​Media Release

Vital NSW wetlands in very safe hands​

30 May 2018

  • The Nature Conservancy selected to run the Nimmie-Caira wetlands project
  • Project to restore the important wetlands in the Murray-Darling Basin's Lowbidgee region
  • Aboriginal history in the region dating back at least 50,000 years is also being preserved 

One of the world's most respected environmental organisations has been chosen to manage a vital environmental project in the southern Murray-Darling Basin that is of national and international importance.

Minister for Agriculture and Water Resources David Littleproud said the appointment of the Australian arm of The Nature Conservancy (TNC) to oversee the rehabilitation of the Nimmie-Caira property in South Western NSW will preserve environmental and Indigenous values of the area.

"The Nature Conservancy is a respected environmental organisation and I'm confident we can place this important project in their hands," Minister Littleproud said.

"The Nimmie-Caira project area covers nearly 85,000 hectares in the lower reaches of the Murrumbidgee River floodplain between Maude and Balranald and it shows how the Murray-Darling Basin Plan delivers for the environment.

"Through this project, 173 GL of water entitlements will be saved—helping restore one of the most important wetlands in the southern Murray-Darling Basin.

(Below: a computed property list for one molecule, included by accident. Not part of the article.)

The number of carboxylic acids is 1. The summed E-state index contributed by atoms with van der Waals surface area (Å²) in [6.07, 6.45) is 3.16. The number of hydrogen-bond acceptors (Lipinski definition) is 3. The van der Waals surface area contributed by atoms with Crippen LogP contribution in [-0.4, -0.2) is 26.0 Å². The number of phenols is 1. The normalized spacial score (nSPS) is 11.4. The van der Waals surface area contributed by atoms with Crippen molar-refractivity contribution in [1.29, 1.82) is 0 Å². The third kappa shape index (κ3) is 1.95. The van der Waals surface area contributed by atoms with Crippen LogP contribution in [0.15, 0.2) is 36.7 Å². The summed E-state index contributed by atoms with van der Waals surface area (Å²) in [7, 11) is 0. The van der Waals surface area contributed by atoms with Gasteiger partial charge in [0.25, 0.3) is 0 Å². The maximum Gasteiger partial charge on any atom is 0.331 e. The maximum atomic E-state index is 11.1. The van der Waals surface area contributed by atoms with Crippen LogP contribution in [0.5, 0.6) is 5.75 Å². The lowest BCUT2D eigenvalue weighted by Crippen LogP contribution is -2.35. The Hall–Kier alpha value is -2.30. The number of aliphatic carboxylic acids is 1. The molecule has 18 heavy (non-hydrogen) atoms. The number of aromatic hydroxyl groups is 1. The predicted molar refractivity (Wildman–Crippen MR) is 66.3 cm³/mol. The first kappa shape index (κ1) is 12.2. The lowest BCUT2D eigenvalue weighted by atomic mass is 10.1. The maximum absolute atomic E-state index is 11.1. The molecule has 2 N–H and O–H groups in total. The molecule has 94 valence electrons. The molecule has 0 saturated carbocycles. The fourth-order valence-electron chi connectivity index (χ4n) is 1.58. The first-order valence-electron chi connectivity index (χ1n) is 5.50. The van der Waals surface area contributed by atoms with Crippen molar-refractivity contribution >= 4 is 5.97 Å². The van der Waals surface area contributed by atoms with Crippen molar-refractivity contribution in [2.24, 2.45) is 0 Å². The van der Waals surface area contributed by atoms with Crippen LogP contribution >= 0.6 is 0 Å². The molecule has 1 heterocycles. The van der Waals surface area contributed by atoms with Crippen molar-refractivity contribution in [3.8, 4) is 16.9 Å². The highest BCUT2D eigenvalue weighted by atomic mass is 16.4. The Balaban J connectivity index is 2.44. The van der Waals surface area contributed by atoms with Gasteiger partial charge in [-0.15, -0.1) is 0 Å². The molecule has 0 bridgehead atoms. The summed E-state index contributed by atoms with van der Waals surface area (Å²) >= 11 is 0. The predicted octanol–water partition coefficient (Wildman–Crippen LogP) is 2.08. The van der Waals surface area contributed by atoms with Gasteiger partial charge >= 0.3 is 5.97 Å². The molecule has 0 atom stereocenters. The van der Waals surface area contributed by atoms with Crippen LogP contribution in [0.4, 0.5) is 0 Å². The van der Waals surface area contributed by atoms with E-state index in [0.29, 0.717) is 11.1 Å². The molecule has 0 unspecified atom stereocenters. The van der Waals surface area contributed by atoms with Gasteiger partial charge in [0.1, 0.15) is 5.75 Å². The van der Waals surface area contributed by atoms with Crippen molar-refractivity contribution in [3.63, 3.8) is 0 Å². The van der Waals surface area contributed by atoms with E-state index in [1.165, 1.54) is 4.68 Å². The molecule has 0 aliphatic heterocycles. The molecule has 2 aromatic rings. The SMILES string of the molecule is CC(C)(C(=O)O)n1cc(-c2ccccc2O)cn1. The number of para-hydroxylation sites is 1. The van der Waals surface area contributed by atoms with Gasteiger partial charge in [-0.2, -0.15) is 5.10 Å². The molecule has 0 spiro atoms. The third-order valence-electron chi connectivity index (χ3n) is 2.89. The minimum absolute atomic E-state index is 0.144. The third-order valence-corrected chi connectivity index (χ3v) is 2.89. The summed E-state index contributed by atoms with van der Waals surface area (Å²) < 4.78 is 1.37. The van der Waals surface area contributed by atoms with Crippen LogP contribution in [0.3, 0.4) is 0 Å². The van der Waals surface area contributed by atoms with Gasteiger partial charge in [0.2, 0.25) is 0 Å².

"The Federal Government is investing around $180 million in this project which will restore the ecosystem in the Lowbidgee Floodplain and improve environmental flows to Yanga National Park.

"The Nimmie-Caira project will also help to restore Aboriginal peoples' very rich connection with the area, which goes back more than 50,000 years.

"It will offer job and business opportunities for the region's Aboriginal communities in education, agribusiness and ecotourism."

Minister Littleproud said the Nimmie-Caira project is a wonderful example of public funds being used to further inspire investment for the benefit of the environment, the Aboriginal community, business and regional communities.

"It's great to see both Aboriginal heritage and the environment of an important wetlands system in safe hands under the care of The Nature Conservancy."

For further information about the Nimmie-Caira project visit: https://www.water.nsw.gov.au/water-management/water-recovery-old/sustaining-the-basin/the-nimmie-caira-project.

Fast Facts:

  • The Nimmie-Caira project will return 173 GL of water entitlements to the environment (Long Term Average Annual Yield)
  • Aboriginal cultural history in the region dates back over 50,000 years. The Nimmie-Caira site is identified as part of the Muthi Muthi and Nari Nari linguistic groups.
  • Lignum shrub land, river red gum and blackbox woodlands are among the vegetation communities that make up Nimmie-Caira. It is home or a place to find food for many species, including the nationally threatened southern bell frog (Litoria raniformis), greater long-eared bat (Nyctophilus corbeni), and migratory waterbirds.
  • Environmental watering has already been provided to wetlands and refuge habitats in Nimmie-Caira. This watering supported wetland and riverine food webs, increasing food resources for fish, frogs, turtles, waterbirds and other animals.​​